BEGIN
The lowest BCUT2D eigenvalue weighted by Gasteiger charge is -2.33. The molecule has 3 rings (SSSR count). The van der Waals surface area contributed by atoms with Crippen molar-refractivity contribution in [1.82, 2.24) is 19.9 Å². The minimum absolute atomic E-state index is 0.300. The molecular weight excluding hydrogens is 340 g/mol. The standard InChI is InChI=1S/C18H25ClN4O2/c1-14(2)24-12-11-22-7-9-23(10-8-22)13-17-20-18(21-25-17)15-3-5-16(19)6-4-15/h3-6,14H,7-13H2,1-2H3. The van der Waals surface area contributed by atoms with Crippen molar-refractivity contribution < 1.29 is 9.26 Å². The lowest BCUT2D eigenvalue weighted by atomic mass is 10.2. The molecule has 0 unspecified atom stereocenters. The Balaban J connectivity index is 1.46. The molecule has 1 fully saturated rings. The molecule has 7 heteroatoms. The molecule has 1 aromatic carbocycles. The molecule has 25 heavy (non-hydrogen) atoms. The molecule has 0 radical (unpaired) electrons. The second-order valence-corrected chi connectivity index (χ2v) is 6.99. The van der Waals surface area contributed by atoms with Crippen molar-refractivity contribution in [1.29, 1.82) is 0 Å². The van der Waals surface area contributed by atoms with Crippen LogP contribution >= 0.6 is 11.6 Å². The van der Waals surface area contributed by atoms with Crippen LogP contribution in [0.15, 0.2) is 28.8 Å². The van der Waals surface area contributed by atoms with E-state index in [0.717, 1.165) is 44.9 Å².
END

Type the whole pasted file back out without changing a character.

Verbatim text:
The lowest BCUT2D eigenvalue weighted by Gasteiger charge is -2.33. The molecule has 3 rings (SSSR count). The van der Waals surface area contributed by atoms with Crippen molar-refractivity contribution in [1.82, 2.24) is 19.9 Å². The minimum absolute atomic E-state index is 0.300. The molecular weight excluding hydrogens is 340 g/mol. The standard InChI is InChI=1S/C18H25ClN4O2/c1-14(2)24-12-11-22-7-9-23(10-8-22)13-17-20-18(21-25-17)15-3-5-16(19)6-4-15/h3-6,14H,7-13H2,1-2H3. The van der Waals surface area contributed by atoms with Crippen molar-refractivity contribution < 1.29 is 9.26 Å². The lowest BCUT2D eigenvalue weighted by atomic mass is 10.2. The molecule has 0 unspecified atom stereocenters. The Balaban J connectivity index is 1.46. The molecule has 1 fully saturated rings. The molecule has 7 heteroatoms. The molecule has 1 aromatic carbocycles. The molecule has 25 heavy (non-hydrogen) atoms. The molecule has 0 radical (unpaired) electrons. The second-order valence-corrected chi connectivity index (χ2v) is 6.99. The van der Waals surface area contributed by atoms with Crippen molar-refractivity contribution in [1.29, 1.82) is 0 Å². The van der Waals surface area contributed by atoms with Crippen LogP contribution >= 0.6 is 11.6 Å². The van der Waals surface area contributed by atoms with Crippen LogP contribution in [0.15, 0.2) is 28.8 Å². The van der Waals surface area contributed by atoms with E-state index in [0.717, 1.165) is 44.9 Å².